Endrew argues that the purpose of a Free Appropriate Public Education (FAPE) is to provide a child with disabilities the equal opportunity as that afforded to children without disabilities, to achieve academic success, give back to society, and become self-sufficient. In interpreting the text, purpose, and structure of the IDEA, Endrew contends that IDEA’s FAPE requirement obliges schools to provide children with disabilities with “substantially equal opportunity,” and furthermore, that this provision of equal opportunity is workable. Looking to the IDEA’s text and purpose, Endrew claims that an “appropriate” education ensures equal opportunity without demanding strict equality and that the IDEA’s provisions that implement the FAPE requirement also dictate this standard. Furthermore, Endrew asserts that this equality standard is attainable, flexible, and aligns with the Department of Education’s Education (“DOE”) Program. Endrew points to the DOE’s regulations explaining that a school must adapt its instruction to ensure that a child can meet educational standards that “apply to all children” as evidence that the substantially equal opportunity standard is workable. In addition, Edward claims that the substantially equal opportunity standard has flexibility necessary to be administered effectively, further justifying an IEP requirement that is reasonably calculated to provide a child with a disability a substantially equal chance of academic success. .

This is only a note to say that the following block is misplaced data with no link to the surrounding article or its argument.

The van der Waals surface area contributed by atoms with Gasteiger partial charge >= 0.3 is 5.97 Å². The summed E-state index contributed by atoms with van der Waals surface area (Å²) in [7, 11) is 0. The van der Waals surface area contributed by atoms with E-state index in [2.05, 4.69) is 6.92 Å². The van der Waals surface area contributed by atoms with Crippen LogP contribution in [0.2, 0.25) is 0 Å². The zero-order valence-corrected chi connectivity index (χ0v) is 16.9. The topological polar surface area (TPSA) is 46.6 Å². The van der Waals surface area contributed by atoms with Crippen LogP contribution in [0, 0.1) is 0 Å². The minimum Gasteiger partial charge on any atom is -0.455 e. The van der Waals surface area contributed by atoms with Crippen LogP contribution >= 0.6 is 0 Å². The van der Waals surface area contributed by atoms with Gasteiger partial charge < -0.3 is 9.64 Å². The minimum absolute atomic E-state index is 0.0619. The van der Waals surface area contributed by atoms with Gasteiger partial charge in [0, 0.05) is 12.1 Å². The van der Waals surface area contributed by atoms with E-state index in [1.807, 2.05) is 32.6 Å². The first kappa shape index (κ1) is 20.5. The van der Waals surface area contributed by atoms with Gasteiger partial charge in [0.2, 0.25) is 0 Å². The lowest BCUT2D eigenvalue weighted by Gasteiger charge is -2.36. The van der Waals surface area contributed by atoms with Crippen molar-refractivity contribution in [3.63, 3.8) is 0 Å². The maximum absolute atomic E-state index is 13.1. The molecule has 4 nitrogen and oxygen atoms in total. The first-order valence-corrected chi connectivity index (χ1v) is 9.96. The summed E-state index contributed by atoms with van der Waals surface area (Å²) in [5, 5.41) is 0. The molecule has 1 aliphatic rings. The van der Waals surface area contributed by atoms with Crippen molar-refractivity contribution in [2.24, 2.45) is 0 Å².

Douglas County argues that FAPE requirements must not be met through substantive provisions, such as equal opportunity and individualized treatment, but by both schools complying with the procedures set forth in the IDEA, and ensuring that the IEP is reasonably calculated to enable a child to receive benefits. Douglas County contends that Rowley rejected the idea that FAPE requirements be based on equal opportunity. Douglas County turns to the text of the Rowley to identify a provision that states are not required to maximize the potential of each child with a disability commensurate with the opportunity provided a child without one. In addition, Douglas County argues that Endrew’s proposed standards are unworkable. They argue that the standards’ vagueness, along with their imposition of confusing and onerous legal requirements, make them ill-suited. For instance, Douglas County questions how a state can be tasked with interpreting whether progress promised by an IEP is significant or appropriate in light of each individual’s particular needs. In addition, Douglas County argues that evaluating the IEP’s enforcement mechanisms is a difficult task that should not be left to a court with limited expertise in the field of education. Douglas County acknowledged that there will be many borderline cases under the de minimis standard, as with any standard, but claims that these cases can be resolved best by commonsense judgments without delving into tough questions of educational policy